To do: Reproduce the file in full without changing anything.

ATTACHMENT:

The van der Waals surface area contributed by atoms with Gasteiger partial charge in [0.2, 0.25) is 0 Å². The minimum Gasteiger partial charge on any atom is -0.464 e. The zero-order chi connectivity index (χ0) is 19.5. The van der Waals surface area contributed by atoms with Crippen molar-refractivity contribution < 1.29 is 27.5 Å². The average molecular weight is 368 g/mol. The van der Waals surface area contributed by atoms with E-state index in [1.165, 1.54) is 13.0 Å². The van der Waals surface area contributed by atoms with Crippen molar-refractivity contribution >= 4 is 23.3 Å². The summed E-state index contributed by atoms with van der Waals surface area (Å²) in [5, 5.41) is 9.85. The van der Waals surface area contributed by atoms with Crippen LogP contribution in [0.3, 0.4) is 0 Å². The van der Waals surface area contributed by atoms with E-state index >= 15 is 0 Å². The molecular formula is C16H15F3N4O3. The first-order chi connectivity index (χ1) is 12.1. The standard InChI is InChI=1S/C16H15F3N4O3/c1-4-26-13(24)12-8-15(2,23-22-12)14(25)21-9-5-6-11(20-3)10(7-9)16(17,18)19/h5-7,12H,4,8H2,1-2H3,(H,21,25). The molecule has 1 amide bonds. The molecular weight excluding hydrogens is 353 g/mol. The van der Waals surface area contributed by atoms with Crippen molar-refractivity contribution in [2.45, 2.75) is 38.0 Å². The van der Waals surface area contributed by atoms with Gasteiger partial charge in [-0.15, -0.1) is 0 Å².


The van der Waals surface area contributed by atoms with Gasteiger partial charge in [0.2, 0.25) is 0 Å². The minimum Gasteiger partial charge on any atom is -0.464 e. The zero-order chi connectivity index (χ0) is 19.5. The van der Waals surface area contributed by atoms with Crippen molar-refractivity contribution < 1.29 is 27.5 Å². The average molecular weight is 368 g/mol. The van der Waals surface area contributed by atoms with E-state index in [1.165, 1.54) is 13.0 Å². The van der Waals surface area contributed by atoms with Crippen molar-refractivity contribution >= 4 is 23.3 Å². The summed E-state index contributed by atoms with van der Waals surface area (Å²) in [5, 5.41) is 9.85. The van der Waals surface area contributed by atoms with Crippen LogP contribution in [0.3, 0.4) is 0 Å². The van der Waals surface area contributed by atoms with E-state index >= 15 is 0 Å². The molecular formula is C16H15F3N4O3. The first-order chi connectivity index (χ1) is 12.1. The standard InChI is InChI=1S/C16H15F3N4O3/c1-4-26-13(24)12-8-15(2,23-22-12)14(25)21-9-5-6-11(20-3)10(7-9)16(17,18)19/h5-7,12H,4,8H2,1-2H3,(H,21,25). The molecule has 1 amide bonds. The molecular weight excluding hydrogens is 353 g/mol. The van der Waals surface area contributed by atoms with Crippen molar-refractivity contribution in [2.45, 2.75) is 38.0 Å². The van der Waals surface area contributed by atoms with Gasteiger partial charge in [-0.15, -0.1) is 0 Å².